Not All Is Well in Paradise
Earning a medical degree from a Caribbean medical school can be a great way to enter medical practice in the United States. The education can be rigorous and cost-effective, and the ocean environment is conducive. A Caribbean medical school may also be the candidate's only available route into a highly desirable US medical practice. About one-quarter of U.S.-licensed physicians graduated from international medical schools, many of them from Caribbean schools. But getting through a rigorous and rewarding Caribbean medical school is not the candidate's only challenge. Caribbean medical school graduates can face extra challenges that graduates of US medical schools do not face. Caribbean medical school graduates can even face biases from licensing officials, making for an unfair and even discriminatory licensing process. Retain medical school defense attorney advisor Joseph D. Lento if you face obstacles getting your US medical license after earning your Caribbean medical school degree. Skilled and experienced help is available for international medical students. Attorney advisor Lento knows both medical education issues and international student issues.
Beyond ECFMG Certification
Graduates of Caribbean medical schools are already well familiar with ECFMG certification. The Educational Commission for Foreign Medical Graduates (ECFMG) certifies international medical graduates to enter US medical residency programs and sit for the Step 3 US Medical Licensing Exam. The Educational Commission also helps Caribbean medical graduates apply for US medical residencies and obtain J-1 visas if the graduate is not already a US citizen. The Educational Commission also conducts a verification service for those residency programs and for state medical boards as to the Caribbean medical graduate's credentials. The Educational Commission's Electronic Portfolio of International Credentials (EPIC) enables Caribbean medical graduates to prove their qualifications not only to residency programs and employers but also to state medical licensing boards. And therein lies the Caribbean medical graduate's extra challenge. Obtaining ECFMG certification and entering and completing a US medical residency doesn't qualify the Caribbean medical graduate for licensure. The graduate must also obtain a license from a state medical board.
State Medical Licensure
Government regulation of medical practice, like the regulation of other professions, is primarily a state, not a federal issue. Caribbean medical graduates pass the US Medical Licensing Exam and satisfy other national medical standards. Medical practice standards are largely national, not local. But US states, not a federal authority, ensure that individual physicians meet those national standards. State legislatures enact laws that require physicians practicing within the state to obtain and maintain a state medical license. New York's medical practice act is an example stating, "Only a person licensed or otherwise authorized under this article shall practice medicine or use the title 'physician.'" Practicing without a medical license is professional misconduct subject to declaratory ruling, cease and desist order, and severe sanction, including the inability to later obtain a license. State medical boards like the one in New York's Office of the Professions issue medical licenses, take public complaints against licensees, and provide license verification services. You don't have to attend a medical school within the state to get the state's medical license. Your Caribbean medical school degree may be a perfectly appropriate credential. But only expect to practice medicine in the US with a state license.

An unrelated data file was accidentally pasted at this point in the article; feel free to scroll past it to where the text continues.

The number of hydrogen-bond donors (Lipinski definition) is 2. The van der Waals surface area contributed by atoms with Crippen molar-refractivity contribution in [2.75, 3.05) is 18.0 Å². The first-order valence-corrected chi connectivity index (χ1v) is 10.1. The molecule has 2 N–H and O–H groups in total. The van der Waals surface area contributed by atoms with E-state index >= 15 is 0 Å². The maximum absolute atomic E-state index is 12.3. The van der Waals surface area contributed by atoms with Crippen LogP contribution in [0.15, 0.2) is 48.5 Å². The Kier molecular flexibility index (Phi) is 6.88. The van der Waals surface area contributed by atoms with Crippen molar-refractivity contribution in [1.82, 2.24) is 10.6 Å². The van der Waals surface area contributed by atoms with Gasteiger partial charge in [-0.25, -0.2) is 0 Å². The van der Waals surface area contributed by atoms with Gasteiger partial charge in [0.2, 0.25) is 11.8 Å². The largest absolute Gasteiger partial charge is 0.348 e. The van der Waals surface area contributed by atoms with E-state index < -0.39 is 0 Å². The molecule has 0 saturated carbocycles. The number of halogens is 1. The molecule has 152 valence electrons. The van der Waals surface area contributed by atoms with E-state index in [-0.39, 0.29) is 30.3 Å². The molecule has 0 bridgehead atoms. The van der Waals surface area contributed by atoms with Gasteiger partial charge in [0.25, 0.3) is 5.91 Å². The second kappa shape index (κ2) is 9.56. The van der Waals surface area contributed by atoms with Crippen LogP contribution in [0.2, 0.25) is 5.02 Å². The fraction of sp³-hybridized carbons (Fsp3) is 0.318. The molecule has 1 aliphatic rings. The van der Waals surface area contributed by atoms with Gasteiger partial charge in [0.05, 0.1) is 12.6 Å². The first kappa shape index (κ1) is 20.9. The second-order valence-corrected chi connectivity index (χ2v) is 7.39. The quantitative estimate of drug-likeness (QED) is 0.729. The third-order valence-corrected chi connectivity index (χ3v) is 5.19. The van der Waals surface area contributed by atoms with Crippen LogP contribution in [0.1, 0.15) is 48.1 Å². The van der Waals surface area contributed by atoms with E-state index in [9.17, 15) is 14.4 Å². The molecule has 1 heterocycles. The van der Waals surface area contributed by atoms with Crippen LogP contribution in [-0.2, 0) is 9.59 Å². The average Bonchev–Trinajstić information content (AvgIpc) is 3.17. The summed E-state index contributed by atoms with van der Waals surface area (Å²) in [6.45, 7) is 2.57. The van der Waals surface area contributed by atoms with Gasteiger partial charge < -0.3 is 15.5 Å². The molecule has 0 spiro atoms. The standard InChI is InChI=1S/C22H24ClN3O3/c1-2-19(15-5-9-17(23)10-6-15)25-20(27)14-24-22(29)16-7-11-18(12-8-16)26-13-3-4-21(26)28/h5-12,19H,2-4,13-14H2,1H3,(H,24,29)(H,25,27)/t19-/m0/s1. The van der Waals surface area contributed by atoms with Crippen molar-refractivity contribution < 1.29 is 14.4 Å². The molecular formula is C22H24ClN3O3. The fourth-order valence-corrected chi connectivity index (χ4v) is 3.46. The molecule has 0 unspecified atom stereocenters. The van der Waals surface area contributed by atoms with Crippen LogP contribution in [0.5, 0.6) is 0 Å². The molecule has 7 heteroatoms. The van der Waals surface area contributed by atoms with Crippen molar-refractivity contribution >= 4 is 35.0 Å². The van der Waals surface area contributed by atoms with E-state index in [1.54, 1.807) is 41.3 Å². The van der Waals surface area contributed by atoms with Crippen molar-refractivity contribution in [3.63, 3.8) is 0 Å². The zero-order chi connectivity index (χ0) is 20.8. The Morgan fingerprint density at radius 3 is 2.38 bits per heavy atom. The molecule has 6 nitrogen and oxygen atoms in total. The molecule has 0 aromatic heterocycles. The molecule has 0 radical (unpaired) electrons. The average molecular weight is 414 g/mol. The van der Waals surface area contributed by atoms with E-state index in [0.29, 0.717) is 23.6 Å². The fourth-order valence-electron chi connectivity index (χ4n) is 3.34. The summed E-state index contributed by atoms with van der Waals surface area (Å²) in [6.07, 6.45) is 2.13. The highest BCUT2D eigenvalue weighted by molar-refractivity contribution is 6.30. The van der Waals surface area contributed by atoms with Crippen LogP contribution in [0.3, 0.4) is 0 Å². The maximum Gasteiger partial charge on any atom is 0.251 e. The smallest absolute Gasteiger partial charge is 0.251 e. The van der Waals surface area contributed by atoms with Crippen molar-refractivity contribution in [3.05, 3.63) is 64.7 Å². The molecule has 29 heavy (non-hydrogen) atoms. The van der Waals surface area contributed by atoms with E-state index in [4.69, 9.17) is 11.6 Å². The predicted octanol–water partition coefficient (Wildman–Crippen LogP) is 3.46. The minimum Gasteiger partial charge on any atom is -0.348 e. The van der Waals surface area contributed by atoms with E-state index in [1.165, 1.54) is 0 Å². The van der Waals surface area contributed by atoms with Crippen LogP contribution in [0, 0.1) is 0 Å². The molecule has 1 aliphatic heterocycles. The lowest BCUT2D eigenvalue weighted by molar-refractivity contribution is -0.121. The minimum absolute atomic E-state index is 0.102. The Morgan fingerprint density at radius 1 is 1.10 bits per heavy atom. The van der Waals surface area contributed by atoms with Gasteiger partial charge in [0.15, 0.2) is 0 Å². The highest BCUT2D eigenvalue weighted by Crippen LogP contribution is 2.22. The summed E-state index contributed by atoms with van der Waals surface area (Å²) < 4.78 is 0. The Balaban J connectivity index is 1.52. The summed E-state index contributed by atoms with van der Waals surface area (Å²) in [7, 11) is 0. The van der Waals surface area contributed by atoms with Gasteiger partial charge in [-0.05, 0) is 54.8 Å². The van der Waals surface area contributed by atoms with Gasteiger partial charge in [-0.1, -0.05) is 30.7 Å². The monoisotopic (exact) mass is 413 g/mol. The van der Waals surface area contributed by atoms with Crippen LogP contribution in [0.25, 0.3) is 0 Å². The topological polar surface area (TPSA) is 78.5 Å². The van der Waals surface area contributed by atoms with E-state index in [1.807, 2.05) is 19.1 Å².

Resolving ECFMG Issues
A Caribbean medical graduate's ability to resolve any ECFMG certification issues can go a long way toward obtaining a US state medical license. The candidate for ECFMG certification must show graduation from a Caribbean medical school listed in the World Directory of Medical Schools with a special ECFMG-approved notation at the time of the candidate's graduation. That's one resolvable issue. ECFMG certification also requires an accurate online application. If your application has irregularities, that's another resolvable issue. ECFMG certification also requires passing the US Medical Licensing Examination's Step 1 exam, Step 2 clinical knowledge exam, and the Occupational English Test (OET) for medicine or the USMLE's former Step 2 communication skills (CS) component. That's another resolvable issue. Finally, the candidate must also avoid committing irregular behavior and subverting the ECFMG certification process. Irregular behavior can include: submitting falsified or altered documents; violating test-taking rules, policies, or procedures; false or misleading representations of online information; taking ECFMG exams when ineligible to do so; or falsifying ECFMG status to other entities. The ECFMG's policies and procedures on irregular behavior include procedures for resolving these issues. Retain medical school defense attorney advisor Joseph D. Lento to help you resolve any ECFMG issue delaying your US state medical licensure.
State Medical Board Issues
While state medical boards may rely heavily on ECFMG certification, they still make their own decisions on medical licensure. As a Caribbean medical school graduate, your ECFMG certification may be in good order, and you may have even completed your US medical residency, but you can still face state medical board licensing issues. Here are some of the potential state medical board issues that Caribbean medical school graduates may face.
Caribbean Medical School Not on a State-Approved List
Your Caribbean medical school may not be on your state's approved list for various required components of your medical education. Just because the ECFMG recognizes your Caribbean medical school as approved in the